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The Great Divide of Natural Gas

South Korea is coming to northeast British Columbia.

It was reported this week that state-run Korea Gas has signed a deal with Canadian gas major EnCana covering three fields in the province of British Columbia. Korea Gas will take a 50% interest, for a price tag of $1.1 billion.

Details are scant. EnCana itself has not commented. But the deal almost certainly focuses on gas from the Horn River Basin/Montney shale play.

Major producers have been flocking to northeast B.C. since the initial fracture-stimulated wells were drilled in the Montney a few years back. Deliverability from these wells reportedly runs in the tens of millions of cubic feet per day. Putting the play right up there with top-producing shales in the U.S.

The issue for the Horn River area is infrastructure. The terrain is remote, hilly, prone to landslides and a long-haul from major gas markets.

Bringing in a deep-pocketed partner like Korea Gas to pay some of the big up-front costs for infrastructure is a win for EnCana (and the entire region, as producers will likely be able to piggy-back off each other's pipeline networks to bring costs down).

But the most interesting implication of the deal is where the gas will be headed. Previously, it was assumed that Horn River production would be hooked into Alberta gas infrastructure (there's a lot of Alberta production just across the provincial border in the Grande Prairie area), and then sent south to Chicago hubs.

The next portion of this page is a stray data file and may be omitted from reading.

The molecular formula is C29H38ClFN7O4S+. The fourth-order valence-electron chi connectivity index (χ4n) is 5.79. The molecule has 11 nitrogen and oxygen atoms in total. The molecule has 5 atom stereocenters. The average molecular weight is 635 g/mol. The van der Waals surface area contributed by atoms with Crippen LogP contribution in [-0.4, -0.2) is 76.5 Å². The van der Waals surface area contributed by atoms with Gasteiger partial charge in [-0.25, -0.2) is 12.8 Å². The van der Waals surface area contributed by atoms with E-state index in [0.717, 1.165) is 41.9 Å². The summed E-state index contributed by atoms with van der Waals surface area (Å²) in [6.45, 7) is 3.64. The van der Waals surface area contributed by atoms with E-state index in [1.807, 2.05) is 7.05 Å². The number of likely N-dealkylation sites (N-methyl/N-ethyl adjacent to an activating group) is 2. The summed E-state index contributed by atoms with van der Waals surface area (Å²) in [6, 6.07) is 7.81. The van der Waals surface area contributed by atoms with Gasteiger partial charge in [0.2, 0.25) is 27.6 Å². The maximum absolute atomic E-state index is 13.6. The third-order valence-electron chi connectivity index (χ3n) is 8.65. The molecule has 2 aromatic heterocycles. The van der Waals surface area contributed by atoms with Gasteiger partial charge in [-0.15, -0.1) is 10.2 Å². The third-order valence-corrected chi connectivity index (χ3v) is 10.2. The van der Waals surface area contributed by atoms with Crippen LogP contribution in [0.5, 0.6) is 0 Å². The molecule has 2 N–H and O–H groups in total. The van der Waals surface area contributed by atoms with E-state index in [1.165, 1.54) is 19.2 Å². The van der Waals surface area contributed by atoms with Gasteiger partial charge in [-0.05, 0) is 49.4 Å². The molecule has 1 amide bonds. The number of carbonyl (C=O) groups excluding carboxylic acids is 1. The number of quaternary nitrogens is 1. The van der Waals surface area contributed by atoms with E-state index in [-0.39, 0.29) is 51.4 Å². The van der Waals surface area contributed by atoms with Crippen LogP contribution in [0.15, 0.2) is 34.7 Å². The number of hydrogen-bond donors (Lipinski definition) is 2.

But Korea is not buying into this play to sell gas to America. Korea Gas has an official mandate from Seoul to secure energy supplies for Korean domestic use.

The Koreans will almost certainly push to send the gas westward. To the British Columbia Pacific coast. Where it can be turned into LNG and shipped home.

There are already plans to build western Canada's first LNG plant at Kitimat. Having the Koreans in the Horn River play should cement demand for the 750 million cubic feet per day of capacity planned for this facility. It may even speed the development of additional LNG plants.

This is symptomatic of the global shift in energy deployment brought about by shale gas. Up until a few years ago, it was assumed America would be the world's premier gas market. But with shale now producing beyond expectations, it looks as if North America could become a major gas exporter. Adding an unexpected source of supply to global LNG markets.

Just like the Great Divide changes the direction of flow for waterways, shale is changing the flow for North American gas. We always thought western Canada's gas would head east to the Great Lakes. Now it may be headed west to Asia.

By. Dave Forest of Notela Resources




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